At the end of the day, the key to dominating today’s AI training and inference workloads resides in the ability to scale accelerators out into larger clusters. Intel’s Gaudi takes a different approach than Nvidia’s looming B200 NVL72 systems, using fast 200 Gbps Ethernet connections between the Gaudi 3 accelerators and pairing the servers with leaf and spine switches to create clusters.

Nvidia’s system-level architecture utilizes NVLink over the PCIe interface for both in-box connectivity between GPUs and stretching out to connect entire racks with passive copper cabling via its NVLink switches. AMD also has its own approach of using the PCIe interface and its Infinity Fabric protocol between GPUs residing in the server while using external NICs for communication with other nodes, but this adds more networking cost and complexity than Intel’s approach of having networking NICs built right into the chip.

Thanks to the doubled network bandwidth, Gaudi 3 scales from a single node with 8 OAM Gaudis to clusters with up to 1,024 nodes (servers) housing 8,192 OAM devices.

Each server is comprised of eight Gaudi 3 accelerators communicating with each other via twenty-one 200 Gbps Ethernet connections apiece. The remaining three Ethernet ports on each device are used for external communication with the cluster via a leaf switch. The switch aggregates these connections into six 800 Gbps Ethernet ports with OFSP connectors to facilitate communication with other nodes.

Each rack typically contains four nodes, but this can vary based on rack power limits and cluster size. Up to 16 nodes form a single sub-cluster with three Ethernet leaf switches, which then connect to spine switches, typically with 64 ports, to form even larger clusters. Half of the 64 ports on the 800 Gbps leaf switch are connected to the 16 nodes, while the remaining half connect to the spine switches.

Varying numbers of spine switches are used based on the size of the cluster, with Intel providing an example of three spine switches used for 32 sub-clusters comprised of 512 nodes (4,096 Gaudi’s). Intel says this configuration provides equal bandwidth for all server-to-server connections (non-blocking all-to-all). Adding another layer of Ethernet switches can support up to tens of thousands of accelerators.

Gaudi 3 performance vs Nvidia H100

Intel shared performance projections for Gaudi 3, but as with all vendor-provided benchmarks, we should take these with a grain of salt. As you’ll see in the last image in the above album, Intel is now simply providing a QR code for information about its benchmarks instead of the line-by-line details of test configurations that it has provided in the past. This code doesn’t provide us with any meaningful way to look at the closer details of these test results and configurations, so add a shovelful of salt to any of these benchmark claims.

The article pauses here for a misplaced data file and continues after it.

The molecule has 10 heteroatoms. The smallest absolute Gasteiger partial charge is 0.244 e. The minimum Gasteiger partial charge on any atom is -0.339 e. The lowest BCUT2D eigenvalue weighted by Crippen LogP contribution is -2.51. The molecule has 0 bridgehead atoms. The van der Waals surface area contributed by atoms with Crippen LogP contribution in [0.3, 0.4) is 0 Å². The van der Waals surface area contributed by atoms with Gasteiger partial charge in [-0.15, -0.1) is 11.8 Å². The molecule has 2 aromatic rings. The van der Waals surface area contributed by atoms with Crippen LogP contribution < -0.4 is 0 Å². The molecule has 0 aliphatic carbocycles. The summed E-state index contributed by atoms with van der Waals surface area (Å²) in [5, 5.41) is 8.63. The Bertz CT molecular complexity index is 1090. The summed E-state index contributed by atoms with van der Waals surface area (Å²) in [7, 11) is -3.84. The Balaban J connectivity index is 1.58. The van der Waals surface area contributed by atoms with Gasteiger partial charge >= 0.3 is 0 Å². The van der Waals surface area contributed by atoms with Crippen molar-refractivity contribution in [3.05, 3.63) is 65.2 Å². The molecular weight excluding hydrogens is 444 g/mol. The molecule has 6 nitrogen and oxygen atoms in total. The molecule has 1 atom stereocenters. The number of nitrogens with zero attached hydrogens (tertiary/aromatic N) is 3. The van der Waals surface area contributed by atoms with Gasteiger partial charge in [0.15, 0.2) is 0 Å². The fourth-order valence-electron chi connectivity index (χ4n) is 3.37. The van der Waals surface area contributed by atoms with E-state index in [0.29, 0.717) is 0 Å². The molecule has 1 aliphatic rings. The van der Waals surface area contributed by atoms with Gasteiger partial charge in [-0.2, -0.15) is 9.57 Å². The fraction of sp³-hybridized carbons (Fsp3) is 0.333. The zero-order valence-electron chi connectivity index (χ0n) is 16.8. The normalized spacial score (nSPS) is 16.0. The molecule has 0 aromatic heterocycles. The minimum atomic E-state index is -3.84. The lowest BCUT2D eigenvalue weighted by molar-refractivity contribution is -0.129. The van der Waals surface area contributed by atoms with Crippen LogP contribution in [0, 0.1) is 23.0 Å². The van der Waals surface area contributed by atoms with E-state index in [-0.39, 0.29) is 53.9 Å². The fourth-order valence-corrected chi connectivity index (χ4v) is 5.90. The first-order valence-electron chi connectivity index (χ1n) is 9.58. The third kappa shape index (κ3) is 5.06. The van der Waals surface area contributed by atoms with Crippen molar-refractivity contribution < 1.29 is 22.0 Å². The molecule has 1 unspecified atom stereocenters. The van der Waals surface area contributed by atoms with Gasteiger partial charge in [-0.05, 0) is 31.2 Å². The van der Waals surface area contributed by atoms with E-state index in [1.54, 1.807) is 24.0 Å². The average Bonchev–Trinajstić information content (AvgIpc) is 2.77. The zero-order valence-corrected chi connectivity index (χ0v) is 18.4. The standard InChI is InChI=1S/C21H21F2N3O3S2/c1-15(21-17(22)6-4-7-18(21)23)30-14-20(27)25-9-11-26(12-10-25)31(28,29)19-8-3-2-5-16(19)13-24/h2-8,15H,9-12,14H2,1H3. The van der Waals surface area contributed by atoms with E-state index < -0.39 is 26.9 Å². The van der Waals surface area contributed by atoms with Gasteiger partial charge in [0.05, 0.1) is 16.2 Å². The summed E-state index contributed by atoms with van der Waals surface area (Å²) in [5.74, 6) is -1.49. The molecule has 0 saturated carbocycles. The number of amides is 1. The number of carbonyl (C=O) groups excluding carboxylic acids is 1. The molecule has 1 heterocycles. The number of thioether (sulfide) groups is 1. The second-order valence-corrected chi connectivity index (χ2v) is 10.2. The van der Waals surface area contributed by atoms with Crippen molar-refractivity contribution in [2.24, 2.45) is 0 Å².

Intel compared to publicly available benchmarks for H100 systems but didn’t compare to Nvidia’s upcoming Blackwell B200 due to a lack of real-world comparative data. The company also didn’t provide comparisons to AMD’s promising Instinct MI300 GPUs, but that's impossible because AMD has continued to avoid publishing public performance data in the industry-accepted MLPerf benchmarks.

Intel provided plenty of comparisons in both training and inference workloads compared to the H100 with similar cluster sizes, but the key takeaway is that Intel claims Gaudi is from 1.5X to 1.7X faster in training workloads. Comparisons include LLAMA2-7B (7 billion parameters) and LLAMA2-13B models with 8 and 16 Gaudi’s, respectively, and a GPT 3-175B model tested with 8,192 Gaudi accelerators, all using FP8. Interestingly, Intel didn’t compare to Nvidia’s H200 here, which has 76% more memory capacity and 43% more memory bandwidth than the H100.

Intel did compare to the H200 for its inference comparisons but stuck to performance with a single card as opposed to comparing scale-out performance with clusters. Here we can see a mixed bag, with five of the LLAMA2-7B/70B workloads coming in 10 to 20% below the H100 GPUs, while two match and one slightly exceeds the H200. Intel claims Gaudi's performance scales better with larger output sequences, with Gaudi delivering up to 3.8 times the performance with the Falcon 180 billion parameter model with a 2,048-length output.

Intel also claims up to a 2.6X advantage in power consumption for inference workloads, a critical consideration considering restrictive power limits in data centers, but it didn’t provide similar benchmarks for training workloads. For these workloads, Intel tested a single H100 in a public instance and logged the H100’s power consumption (as reported by the H100) but didn’t provide examples of inference with a single node or larger clusters. With larger output sequences, Intel again claims better performance and, thus, efficiency.

Gaudi 3 software ecosystem

As Nvidia’s dominance with CUDA has illustrated, the software ecosystem is just as critical of a consideration as the hardware. Intel touts its end-to-end software stack and says that “most” of its engineers are currently working on bolstering support. Intel’s current focus is on supporting multi-modal training and inference models and RAG (retrieval augmented generation).

Hugging Face has over 600,000 AI model checkpoints available, and Intel says its work with Hugging Face, PyTorch, DeepSpeed, and Mosaic has eased the software porting process to enable faster turnaround times for deploying Gaudi 3 systems. Intel says most programmers are programming at the framework level or above (i.e., simply using PyTorch and scripting with Python) and that low-level programming with CUDA isn’t as common as perceived.